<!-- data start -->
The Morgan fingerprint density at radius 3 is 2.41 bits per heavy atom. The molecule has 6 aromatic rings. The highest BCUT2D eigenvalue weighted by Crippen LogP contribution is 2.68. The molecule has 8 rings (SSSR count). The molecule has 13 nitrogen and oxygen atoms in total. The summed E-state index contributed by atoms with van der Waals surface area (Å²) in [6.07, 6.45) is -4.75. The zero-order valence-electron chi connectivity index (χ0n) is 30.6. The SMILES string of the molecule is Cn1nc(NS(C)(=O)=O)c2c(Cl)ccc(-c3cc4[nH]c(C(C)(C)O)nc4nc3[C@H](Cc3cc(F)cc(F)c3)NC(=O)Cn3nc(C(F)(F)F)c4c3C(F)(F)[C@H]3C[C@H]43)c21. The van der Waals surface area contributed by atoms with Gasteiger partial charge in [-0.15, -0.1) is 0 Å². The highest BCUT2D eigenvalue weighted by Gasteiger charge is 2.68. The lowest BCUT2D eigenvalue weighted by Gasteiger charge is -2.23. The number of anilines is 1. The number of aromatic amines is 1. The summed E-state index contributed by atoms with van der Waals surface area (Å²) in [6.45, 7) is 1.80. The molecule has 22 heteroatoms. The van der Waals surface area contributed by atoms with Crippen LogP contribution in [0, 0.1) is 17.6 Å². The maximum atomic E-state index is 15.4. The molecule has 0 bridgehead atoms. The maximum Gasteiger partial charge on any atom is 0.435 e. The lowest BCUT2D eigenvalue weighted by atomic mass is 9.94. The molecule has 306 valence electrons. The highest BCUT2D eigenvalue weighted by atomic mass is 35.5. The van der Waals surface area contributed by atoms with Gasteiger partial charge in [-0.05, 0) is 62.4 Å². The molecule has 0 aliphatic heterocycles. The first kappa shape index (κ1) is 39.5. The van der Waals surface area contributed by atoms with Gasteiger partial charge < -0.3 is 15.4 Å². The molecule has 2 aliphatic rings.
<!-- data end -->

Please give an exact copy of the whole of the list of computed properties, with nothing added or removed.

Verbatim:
The Morgan fingerprint density at radius 3 is 2.41 bits per heavy atom. The molecule has 6 aromatic rings. The highest BCUT2D eigenvalue weighted by Crippen LogP contribution is 2.68. The molecule has 8 rings (SSSR count). The molecule has 13 nitrogen and oxygen atoms in total. The summed E-state index contributed by atoms with van der Waals surface area (Å²) in [6.07, 6.45) is -4.75. The zero-order valence-electron chi connectivity index (χ0n) is 30.6. The SMILES string of the molecule is Cn1nc(NS(C)(=O)=O)c2c(Cl)ccc(-c3cc4[nH]c(C(C)(C)O)nc4nc3[C@H](Cc3cc(F)cc(F)c3)NC(=O)Cn3nc(C(F)(F)F)c4c3C(F)(F)[C@H]3C[C@H]43)c21. The van der Waals surface area contributed by atoms with Gasteiger partial charge in [-0.15, -0.1) is 0 Å². The highest BCUT2D eigenvalue weighted by Gasteiger charge is 2.68. The lowest BCUT2D eigenvalue weighted by Gasteiger charge is -2.23. The number of anilines is 1. The number of aromatic amines is 1. The summed E-state index contributed by atoms with van der Waals surface area (Å²) in [6.45, 7) is 1.80. The molecule has 22 heteroatoms. The van der Waals surface area contributed by atoms with Crippen LogP contribution in [0, 0.1) is 17.6 Å². The maximum atomic E-state index is 15.4. The molecule has 0 bridgehead atoms. The maximum Gasteiger partial charge on any atom is 0.435 e. The lowest BCUT2D eigenvalue weighted by atomic mass is 9.94. The molecule has 306 valence electrons. The highest BCUT2D eigenvalue weighted by atomic mass is 35.5. The van der Waals surface area contributed by atoms with Gasteiger partial charge in [-0.05, 0) is 62.4 Å². The molecule has 0 aliphatic heterocycles. The first kappa shape index (κ1) is 39.5. The van der Waals surface area contributed by atoms with Gasteiger partial charge < -0.3 is 15.4 Å². The molecule has 2 aliphatic rings.